The plundering chiefs now abound in the universities. They occupy positions suitably embellished with lofty titles such as Dean of Equity and Inclusion and Vice President for Diversity and Multiculturalism. They represent and speak for the “under-presented”. The tribute they exact, beyond the installation in their own positions as exalted, well-compensated commissars with an ample assemblage of staff that reflects the gravitas of their mission, is a considerable power to monitor the speech and behavior of the students and the employees of the universities. They set the highest standards for sensitivity, the observance of which requires lectures, workshops, videos, training sessions and penalties for infractions. At the University of California as instructed by President Shalala in her recently promulgated Tool: Recognizing Microaggressions and the Messages They Send, one is forbidden the “Use of the pronoun ‘he’ to refer to all people” because it sends the message that “Male experience is universal.” Any unruly, independent-minded professor can without too much worry blow off the complaints of a dean, provost or even a university president, but when summoned by a Diversity and Equity Commissar, he will soon discover within a depth of respect and a submissive posture he never knew he possessed.
Difficult as this may be to believe, in 1966 George Lincoln Rockwell, the founder and head of the American Nazi Party was invited to speak at Brown University by the “Open Minds Forum.” That is correct. It is not a misprint. Rockwell also came to Michigan State University in 1967 to speak. The student who introduced Rockwell to an audience that actually quietly listened to Rockwell had this to say:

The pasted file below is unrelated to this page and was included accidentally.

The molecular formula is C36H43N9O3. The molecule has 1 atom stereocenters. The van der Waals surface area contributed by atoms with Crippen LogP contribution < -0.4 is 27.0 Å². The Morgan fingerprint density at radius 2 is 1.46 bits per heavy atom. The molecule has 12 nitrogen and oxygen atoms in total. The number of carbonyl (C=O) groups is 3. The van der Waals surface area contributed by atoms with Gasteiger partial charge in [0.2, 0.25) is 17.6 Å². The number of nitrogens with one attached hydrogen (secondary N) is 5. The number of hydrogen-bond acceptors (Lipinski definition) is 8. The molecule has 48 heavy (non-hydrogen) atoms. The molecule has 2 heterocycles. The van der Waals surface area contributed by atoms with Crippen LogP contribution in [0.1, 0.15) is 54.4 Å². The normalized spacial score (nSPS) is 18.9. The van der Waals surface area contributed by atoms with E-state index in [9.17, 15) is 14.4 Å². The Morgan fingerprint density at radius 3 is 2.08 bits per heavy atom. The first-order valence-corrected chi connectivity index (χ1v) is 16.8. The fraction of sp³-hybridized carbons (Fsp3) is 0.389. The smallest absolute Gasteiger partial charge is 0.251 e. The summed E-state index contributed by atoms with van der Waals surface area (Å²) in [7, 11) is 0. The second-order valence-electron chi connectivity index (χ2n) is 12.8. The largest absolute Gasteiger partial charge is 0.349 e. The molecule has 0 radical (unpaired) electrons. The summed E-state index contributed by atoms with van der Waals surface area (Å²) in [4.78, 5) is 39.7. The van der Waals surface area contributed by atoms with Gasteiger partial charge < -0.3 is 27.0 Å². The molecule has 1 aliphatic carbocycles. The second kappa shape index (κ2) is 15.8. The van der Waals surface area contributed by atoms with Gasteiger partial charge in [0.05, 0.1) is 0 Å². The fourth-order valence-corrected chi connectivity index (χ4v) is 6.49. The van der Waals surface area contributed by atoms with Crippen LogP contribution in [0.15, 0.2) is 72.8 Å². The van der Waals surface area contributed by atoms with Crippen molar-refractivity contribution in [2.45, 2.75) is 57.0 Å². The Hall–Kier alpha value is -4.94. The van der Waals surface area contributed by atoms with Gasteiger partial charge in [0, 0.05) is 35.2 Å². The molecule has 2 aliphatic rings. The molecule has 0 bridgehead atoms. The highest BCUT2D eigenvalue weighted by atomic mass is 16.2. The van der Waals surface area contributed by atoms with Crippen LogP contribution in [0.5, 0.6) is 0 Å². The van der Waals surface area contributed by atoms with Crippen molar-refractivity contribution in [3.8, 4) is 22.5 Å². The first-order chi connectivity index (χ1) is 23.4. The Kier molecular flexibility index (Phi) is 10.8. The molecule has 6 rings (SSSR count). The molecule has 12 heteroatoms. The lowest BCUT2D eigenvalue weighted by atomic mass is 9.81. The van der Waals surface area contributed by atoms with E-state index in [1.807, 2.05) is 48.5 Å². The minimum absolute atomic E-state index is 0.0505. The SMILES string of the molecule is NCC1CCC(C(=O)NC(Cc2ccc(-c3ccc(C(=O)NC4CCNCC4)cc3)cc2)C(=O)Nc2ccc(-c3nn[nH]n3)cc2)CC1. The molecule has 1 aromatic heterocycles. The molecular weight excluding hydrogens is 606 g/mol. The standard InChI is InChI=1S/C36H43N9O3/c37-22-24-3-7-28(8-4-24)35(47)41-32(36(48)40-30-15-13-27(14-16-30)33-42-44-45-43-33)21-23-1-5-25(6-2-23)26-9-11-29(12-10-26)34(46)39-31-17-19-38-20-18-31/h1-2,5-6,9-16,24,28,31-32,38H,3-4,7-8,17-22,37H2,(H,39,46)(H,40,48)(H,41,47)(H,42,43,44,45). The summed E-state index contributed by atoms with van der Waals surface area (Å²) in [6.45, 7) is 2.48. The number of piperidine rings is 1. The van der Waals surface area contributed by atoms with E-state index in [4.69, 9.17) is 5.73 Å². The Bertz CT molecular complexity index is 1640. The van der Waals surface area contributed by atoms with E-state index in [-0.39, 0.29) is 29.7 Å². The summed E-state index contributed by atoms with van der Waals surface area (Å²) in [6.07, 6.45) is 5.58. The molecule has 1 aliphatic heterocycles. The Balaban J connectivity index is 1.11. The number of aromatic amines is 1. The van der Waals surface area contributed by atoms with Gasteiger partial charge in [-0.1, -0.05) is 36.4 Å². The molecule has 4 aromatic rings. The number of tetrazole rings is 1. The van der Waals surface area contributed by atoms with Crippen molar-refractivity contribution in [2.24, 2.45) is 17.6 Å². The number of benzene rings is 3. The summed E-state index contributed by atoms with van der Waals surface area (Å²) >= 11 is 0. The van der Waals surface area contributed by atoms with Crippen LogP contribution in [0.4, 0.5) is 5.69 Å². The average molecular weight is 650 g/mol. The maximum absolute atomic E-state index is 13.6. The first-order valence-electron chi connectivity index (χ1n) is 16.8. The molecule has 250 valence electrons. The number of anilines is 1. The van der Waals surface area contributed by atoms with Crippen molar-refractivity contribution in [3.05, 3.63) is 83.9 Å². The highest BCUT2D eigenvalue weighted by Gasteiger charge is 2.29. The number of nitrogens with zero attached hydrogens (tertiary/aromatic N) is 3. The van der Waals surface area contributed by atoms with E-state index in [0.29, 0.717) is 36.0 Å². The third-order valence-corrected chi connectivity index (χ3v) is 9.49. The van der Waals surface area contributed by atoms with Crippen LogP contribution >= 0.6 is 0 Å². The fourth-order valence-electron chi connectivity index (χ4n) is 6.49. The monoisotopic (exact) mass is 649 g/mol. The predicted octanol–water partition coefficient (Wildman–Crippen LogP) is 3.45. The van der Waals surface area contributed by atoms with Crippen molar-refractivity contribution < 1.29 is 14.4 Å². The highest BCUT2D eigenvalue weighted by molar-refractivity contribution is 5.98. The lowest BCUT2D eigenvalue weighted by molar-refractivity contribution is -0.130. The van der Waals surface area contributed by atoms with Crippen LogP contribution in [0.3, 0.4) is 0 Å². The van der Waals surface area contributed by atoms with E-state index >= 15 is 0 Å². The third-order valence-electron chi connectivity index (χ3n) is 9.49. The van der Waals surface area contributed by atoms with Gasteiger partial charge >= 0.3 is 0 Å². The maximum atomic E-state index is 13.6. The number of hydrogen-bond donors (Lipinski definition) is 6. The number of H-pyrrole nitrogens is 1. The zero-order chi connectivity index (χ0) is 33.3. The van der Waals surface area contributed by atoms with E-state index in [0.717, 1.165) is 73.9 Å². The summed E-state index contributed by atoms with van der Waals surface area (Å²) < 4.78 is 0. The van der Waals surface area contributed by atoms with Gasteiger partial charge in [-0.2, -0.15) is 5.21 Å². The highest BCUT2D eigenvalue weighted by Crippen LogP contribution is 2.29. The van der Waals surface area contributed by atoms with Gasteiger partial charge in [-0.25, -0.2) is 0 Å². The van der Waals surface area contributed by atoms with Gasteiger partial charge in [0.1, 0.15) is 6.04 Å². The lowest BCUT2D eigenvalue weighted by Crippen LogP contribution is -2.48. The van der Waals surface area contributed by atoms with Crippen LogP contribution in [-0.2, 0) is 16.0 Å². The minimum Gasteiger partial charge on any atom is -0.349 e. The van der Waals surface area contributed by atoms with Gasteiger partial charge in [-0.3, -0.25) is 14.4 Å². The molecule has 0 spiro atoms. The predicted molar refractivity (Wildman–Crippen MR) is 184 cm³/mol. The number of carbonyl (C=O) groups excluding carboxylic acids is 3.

“It is our belief that hatred is best exposed so that all may see it and all may examine its patterns and its capabilities. It is an issue that today we must struggle to overcome. It is through an understanding hatred in others that we can overcome it within ourselves. We are a society of laws and constitutional guarantees which ought to protect and preserve that which we abhor. Yet the laws in the end will stand to protect us against tyranny and subjection. It is my hope that our audience this afternoon will recognize and respect the constitutional guarantees given to all the citizens of this nation. There are those who wish to destroy our lives by forcing our citizens to respond according to the methods they prescribe. This we must avoid. This man’s organization thrives on riots and other overt reactions. Because his philosophy embodies the emotion of hatred, do give him the satisfaction of returned hate. For this is what he is seeking.” (Strong applause)
These are thoughts from a time long ago and a place far way. That was then and this is now. Then, such was the high value attached to free speech and the willingness to be exposed to the widest range of opinions and perspectives that a real live Nazi could actually visit and speak uninterrupted on an American university campus. Now, sensitivity reigns and the only speakers admitted to ivy halls are those who will not offend, the ideologically safe ones who emit words of support and comfort. For prospective speakers to our institutions of higher learning and open inquiry, they must fit within the prim and proper confines of the narrowest range of ideological conformity.
On the fringe and outside the range of acceptability now are not Nazis and the like who once could come and go, but people like former Secretary of State, Condoleezza Rice, who had to withdraw from her speaking engagement at Rutgers University last year because of threatened disruption. How pathetic and depressing is this state of affairs and what does it portend?